Osamu Masuko: Any colour car, as long as its green

The Mitsubishi chief executive, in London this week, spoke to Mark Leftly about his vision for a low-emissions future and the role Britain has to play in it

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Osamu Masuko’s Paul Smith cufflinks twinkle in the bright lights of a conference room in the bowels of a central London hotel. The Mitsubishi Motors Corporation (MMC) chief executive loves British design, and these green, red and yellow striped accessories are shaped to form one of the most recognisable icons of UK manufacturing: the Mini.

Looking a good decade younger than his 65 years, Mr Masuko carefully examines the five-star hotel’s complimentary gold-embossed pink pen as he sums up just why Britain is MMC’s new favourite country. “The UK plays a central role in Europe, politically and economically in Europe. Being successful in the UK means being successful in Europe.”

With new titles of chief executive and chairman (he was formerly president), Mr Masuko was making a flying visit to Britain this week, looking at local showrooms, before heading to the Paris Motor Show, which opens to the public tomorrow. Two and a half years after MMC stunned the market by announcing that it would no longer produce cars in Western Europe – delivering vehicles to the continent from Japan and Thailand rather than the Netherlands – Mr Masuko is eyeing up other ways to profit in an EU market that is finally in recovery.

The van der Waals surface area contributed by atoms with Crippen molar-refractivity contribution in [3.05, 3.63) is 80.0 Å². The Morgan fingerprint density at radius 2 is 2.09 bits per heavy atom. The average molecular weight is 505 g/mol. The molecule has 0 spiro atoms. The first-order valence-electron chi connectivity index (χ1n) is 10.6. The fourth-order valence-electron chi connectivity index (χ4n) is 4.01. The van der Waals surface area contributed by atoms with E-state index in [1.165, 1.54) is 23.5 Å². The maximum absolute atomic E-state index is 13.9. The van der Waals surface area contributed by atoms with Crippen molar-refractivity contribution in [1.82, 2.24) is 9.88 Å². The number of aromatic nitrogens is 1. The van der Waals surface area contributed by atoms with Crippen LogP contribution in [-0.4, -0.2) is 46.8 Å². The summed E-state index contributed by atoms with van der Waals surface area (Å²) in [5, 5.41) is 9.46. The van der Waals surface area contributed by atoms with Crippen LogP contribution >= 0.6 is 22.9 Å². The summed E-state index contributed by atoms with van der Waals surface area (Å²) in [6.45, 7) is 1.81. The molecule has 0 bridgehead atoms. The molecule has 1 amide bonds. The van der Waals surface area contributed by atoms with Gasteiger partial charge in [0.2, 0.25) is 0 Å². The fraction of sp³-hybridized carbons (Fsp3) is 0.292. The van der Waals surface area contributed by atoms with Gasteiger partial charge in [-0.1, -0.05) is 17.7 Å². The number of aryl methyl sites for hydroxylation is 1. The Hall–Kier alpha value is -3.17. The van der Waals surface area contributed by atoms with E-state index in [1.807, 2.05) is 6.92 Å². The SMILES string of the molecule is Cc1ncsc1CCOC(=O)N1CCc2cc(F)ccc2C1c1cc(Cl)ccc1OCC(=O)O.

In August car sales were up 2.1 per cent in the EU and 9.4 per cent in the UK from the same month last year, according to the Association of European Automobile Manufacturers. Europe, then, is finally seeing decent industry numbers after years of struggling through a financial crisis that hit consumer spending so badly.

In his set-piece speech at the Conservative Party conference in Birmingham this week, David Cameron triumphantly declared that “our car industry is booming”. He noted that engines are “not imported from Germany, but built down the road in Wolverhampton”, referring to a Jaguar Land Rover plant that opens next year.  This site will produce an engine every 36 seconds when it reaches full capacity.